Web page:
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Throughout history, it was very common for a country using foreign coins as currency to counterstamp the coins in circulation. Such counterstamps would mark a coin as valid currency in a specific area or country, or indicate a revaluation.One might expect the Maria Theresia Taler to be a common coin to be imprinted with counterstamps, since it was accepted as currency in many countries. Interestingly, this is not the case. Counterstamps on Maria Theresa Talers are very rare and typically very expensive.
Many counterstamped Maria Theresa Thalers were originally sold from the Browder collection, in auctions and by U.S. coin dealers, in the late 1960s and early 1970s. I have found several U.S. coin dealers which used to sell counterstamped Maria Theresa Talers from the Browder collection in the 1970s. The first references to coins sold from the Browders collection appear in the above mentioned Schulman 1969 auction. The counterstamps sold in the November 1968 Kreisberg-Cohen sale are similar, thus it is possible, if not likely, that those were also consigned by Browder or from the same source.
A common denominator of counterstamped coins sold from the Browder collection is that the reverse type appears to be a type which was only introduced in the 20th century, and many specimen seem to be based on the same type (at least the ones I have seen).
Obviously, this raises serious questions about the authenticy of counterstamps on Maria Theresa Thalers. While it is difficult to find any written information on the subject, many U.S. coin dealers have at least serious doubts. Few get more specific. In the Hall Walls Collection of World Trade Coins auction catalog, we find the following text on the subject.
To make things even more interesting, a source familiar with the issue mentioned that Mr. Browder always insisted that he never knowingly sold any coin forgeries or coins with forged counterstamps, and that Mr. Browder had no recollection of consigning countermarked coins to Schulman auctions. On the contrary, Schulman allegedly confronted Browder about supposedly forged 1918 Eritrea Talers prior to the 1969 sale of countermarked coins from the Browder collection. The same source indicated that one Mr. Whitman may actually have been responsible for distributing forged counterstamps on Maria Theresia Talers in the 1960s.
Of course, all this does not explain how non-authentic countermarked coins allegedly from the Browder collection would end up in Hans Schulman auctions, especially if Schulman suspected that such coins might not be authentic.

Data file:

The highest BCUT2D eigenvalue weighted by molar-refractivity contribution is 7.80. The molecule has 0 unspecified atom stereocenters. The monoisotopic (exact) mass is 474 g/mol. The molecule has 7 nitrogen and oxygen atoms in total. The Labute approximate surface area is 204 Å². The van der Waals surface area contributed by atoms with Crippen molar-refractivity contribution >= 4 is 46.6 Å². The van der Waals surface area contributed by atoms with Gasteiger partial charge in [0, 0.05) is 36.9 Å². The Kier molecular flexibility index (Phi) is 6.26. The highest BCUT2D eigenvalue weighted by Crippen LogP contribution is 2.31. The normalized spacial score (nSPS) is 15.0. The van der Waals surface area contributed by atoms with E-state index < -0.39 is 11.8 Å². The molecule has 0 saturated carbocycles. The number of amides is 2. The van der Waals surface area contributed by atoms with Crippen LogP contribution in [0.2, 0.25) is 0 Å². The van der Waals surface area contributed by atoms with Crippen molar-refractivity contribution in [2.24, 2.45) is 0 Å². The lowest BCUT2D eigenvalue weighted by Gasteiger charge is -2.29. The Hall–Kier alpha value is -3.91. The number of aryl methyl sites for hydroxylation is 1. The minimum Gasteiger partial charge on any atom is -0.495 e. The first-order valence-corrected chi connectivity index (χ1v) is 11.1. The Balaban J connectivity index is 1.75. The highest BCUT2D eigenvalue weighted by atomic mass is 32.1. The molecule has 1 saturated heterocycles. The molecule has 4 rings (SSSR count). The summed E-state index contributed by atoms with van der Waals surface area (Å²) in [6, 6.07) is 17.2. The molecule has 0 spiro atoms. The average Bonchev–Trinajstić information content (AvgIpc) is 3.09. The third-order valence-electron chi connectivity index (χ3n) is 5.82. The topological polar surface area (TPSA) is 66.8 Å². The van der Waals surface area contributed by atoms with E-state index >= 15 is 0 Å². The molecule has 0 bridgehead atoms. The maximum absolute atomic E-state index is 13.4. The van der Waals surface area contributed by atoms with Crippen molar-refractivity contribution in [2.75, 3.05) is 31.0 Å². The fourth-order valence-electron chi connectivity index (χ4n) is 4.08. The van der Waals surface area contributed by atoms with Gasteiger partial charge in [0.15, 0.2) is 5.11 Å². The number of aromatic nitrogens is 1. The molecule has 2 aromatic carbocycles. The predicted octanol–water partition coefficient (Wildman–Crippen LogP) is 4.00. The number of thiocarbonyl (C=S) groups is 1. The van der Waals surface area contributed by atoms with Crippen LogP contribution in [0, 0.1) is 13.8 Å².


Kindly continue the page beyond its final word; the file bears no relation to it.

Recent experience by collectors living in Yemen indicates that the mere interest in counterstamped Maria Theresia Talers might produce the same. Some of the recently discovered "new" counterstamp variants, such as H155, were obtained this way. Personally, I suspect that this is exactly what happened in the 1960s with Mr. Browder and other collectors passing through the area.
In conclusion, the origin of the many non-authentic counterstamps on Maria Theresia Talers will probably forever remain a mystery.
Counterstamps on Maria Theresa Talers can be classified into several groups.
It is likely that many counterstamps on Maria Theresa Talers
are in fact phantasy
productions. There is a theory that those counterstamps were created
in the late 1950s to the early 1970s in the Middle East.
One source indicated
that those counterstamps might in fact have been ordered
by some U.S. collectors at the time, though I have been unable
to confirm this theory. Another possibility is that collectors asked for Maria Theresa Talers
with counterstamps, and that the market provided (i.e., created) what
they asked for.
There is a number of indications that this might in fact be the case.
In respect to possibly authentic counterstamps (Quaiti, Mozambique), it appears that most of those have also been created at a later date. This is obvious if, for example, the base coin was only struck in the 1900s and the counterstamp is supposed to have been applied in the 1800s. It is unknown at this time if those counterstamps were created using the original dies or using forged dies (or if an original die existed in the first place).
Even if the host coin was struck at an earlier date, that does not necessarily mean that the counterstamp is authentic. After all, the counterstamp could have been created at a later time using an old host coin.An example of a forged counterstamp is listed in Forgeries. Several variants of Mozambique counterstamps are listed here.
Overall, counterstamps on Maria Theresa Talers are very difficult to evaluate and classify, and it is often almost if not completely impossible to determine the authenticy of a counterstamp.
The currently known counterstamps on Maria Theresa Talers are listed in Counterstamps.